80% of the World’s Population live in Polio Free Regions: South-East Asia given the all clear

polio oral polio vaccine

The World Health Organization have certified the WHO South-East Asia region as polio-free

The World Health Organization (WHO) has announced today that the South-East Asia region (SEAR) has been declared officially polio-free.

“This is a momentous victory for the millions of health workers who have worked with governments, non-governmental organizations, civil society and international partners to eradicate polio from the Region.” Dr Poonam Khetrapal Singh, Regional Director for the WHO South-East Asia Region

This certification means that 11 countries in the South-East Asia region are now polio-free: Bangladesh, Bhutan, Democratic People’s Republic of Korea, India, Indonesia, Maldives, Myanmar, Nepal, Sri Lanka, Thailand and Timor-Leste

In order for a region to be certified as polio-free, a number of requirements must be met by the region and the countries within it:

  • At least three years of zero confirmed cases due to indigenous wild poliovirus
  • Excellent laboratory-based surveillance for poliovirus
  • A demonstrable capacity to detect, report and respond to imported cases of poliomyelitis
  • Assurance of safe containment of polioviruses in laboratories

Much of the progress that has been made over the past decade has come from improved patient access to oral polio vaccines (OPV) through increased efforts to map populations in order to identify and reach the most vulnerable sections of the SEAR population. for the most part, these vulnerable populations were children.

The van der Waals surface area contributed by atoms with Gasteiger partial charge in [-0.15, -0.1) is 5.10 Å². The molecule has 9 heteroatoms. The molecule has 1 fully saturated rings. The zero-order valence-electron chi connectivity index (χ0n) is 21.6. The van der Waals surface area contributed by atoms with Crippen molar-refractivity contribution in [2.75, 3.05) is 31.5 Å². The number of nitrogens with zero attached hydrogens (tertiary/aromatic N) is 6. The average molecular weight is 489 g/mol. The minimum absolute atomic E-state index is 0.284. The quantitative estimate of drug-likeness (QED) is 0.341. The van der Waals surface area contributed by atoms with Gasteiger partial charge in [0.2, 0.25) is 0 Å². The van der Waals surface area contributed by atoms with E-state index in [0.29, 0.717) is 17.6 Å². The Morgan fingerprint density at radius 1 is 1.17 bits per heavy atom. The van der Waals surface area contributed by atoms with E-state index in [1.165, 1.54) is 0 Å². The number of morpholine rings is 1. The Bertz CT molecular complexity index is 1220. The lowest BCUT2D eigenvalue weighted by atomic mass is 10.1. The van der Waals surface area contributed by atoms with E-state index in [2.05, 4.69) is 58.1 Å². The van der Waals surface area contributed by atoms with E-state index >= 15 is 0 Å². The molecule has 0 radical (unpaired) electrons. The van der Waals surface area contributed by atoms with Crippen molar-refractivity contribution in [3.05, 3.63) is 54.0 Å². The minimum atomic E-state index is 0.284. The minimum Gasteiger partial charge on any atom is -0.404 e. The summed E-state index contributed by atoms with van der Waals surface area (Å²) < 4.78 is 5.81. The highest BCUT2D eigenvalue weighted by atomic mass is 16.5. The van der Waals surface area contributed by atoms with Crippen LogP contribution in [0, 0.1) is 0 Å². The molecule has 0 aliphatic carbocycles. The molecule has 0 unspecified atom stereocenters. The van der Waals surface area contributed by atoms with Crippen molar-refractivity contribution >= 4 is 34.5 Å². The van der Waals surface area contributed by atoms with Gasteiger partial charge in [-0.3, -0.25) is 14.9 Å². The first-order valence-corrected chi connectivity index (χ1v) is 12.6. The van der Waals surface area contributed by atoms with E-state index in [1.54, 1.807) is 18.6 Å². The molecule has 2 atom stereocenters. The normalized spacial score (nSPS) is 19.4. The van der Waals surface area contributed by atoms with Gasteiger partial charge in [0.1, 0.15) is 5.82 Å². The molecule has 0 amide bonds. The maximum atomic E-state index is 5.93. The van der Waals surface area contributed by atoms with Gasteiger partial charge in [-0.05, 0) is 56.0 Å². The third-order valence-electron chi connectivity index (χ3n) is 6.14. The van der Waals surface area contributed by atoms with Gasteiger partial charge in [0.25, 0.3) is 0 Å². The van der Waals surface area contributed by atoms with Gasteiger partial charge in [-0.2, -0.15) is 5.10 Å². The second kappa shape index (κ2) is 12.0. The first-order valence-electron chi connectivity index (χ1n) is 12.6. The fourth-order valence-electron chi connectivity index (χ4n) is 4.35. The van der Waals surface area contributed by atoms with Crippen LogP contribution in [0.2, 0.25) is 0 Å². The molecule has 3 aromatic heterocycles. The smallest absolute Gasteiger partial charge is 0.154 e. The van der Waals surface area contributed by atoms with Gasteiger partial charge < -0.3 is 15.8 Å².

The hope now is that the improved infrastructure and information used to eradicate polio in the region, can now be used to treat and prevent other diseases such as HIV/AIDS, dengue, malaria and tuberculosis.

“Thanks to polio eradication, we now know where these children are who were difficult to reach with vaccine. Now the polio programme has successfully reached them with polio drops in every round, there is no excuse not to go back with other critical health services, from how to have a safe birth, to where to get access to tuberculosis treatment and how to prevent HIV infection”

The countries are now preparing to move away from oral polio vaccines and towards inactivated polio vaccines (IPV) as part of a wider shift across the world towards IPVs. currently 120 countries are using OPVs and are set to make the change to IPVs by 2015 in a bid to meet the WHO’s ambition of a polio free world by 2018.

Facts about polio certification

  • For certification, all countries in the WHO Region need to have no case of wild polio for 3 years.
  • No single country can be certified as polio-free. WHO regions as a whole are certified as polio-free.
  • The formal process for certification of polio eradication was established in 1995 at the first meeting of the Global Certification Commission (GCC).
  • There are national certification committees (NCCs) that focus on analysis at the country level. In WHO’s South-East Asia Region, each of the 11 Member States has an NCC.
  • All regions have a certification commission. In South-East Asia the Regional Certification Commission comprises 11 global and regional experts. It is this commission that can certify the South-East Asia Region as polio-free.
  • Three regions (Americas, 1994; Western Pacific, 2000; Europe, 2002) have already been certified as polio-free.

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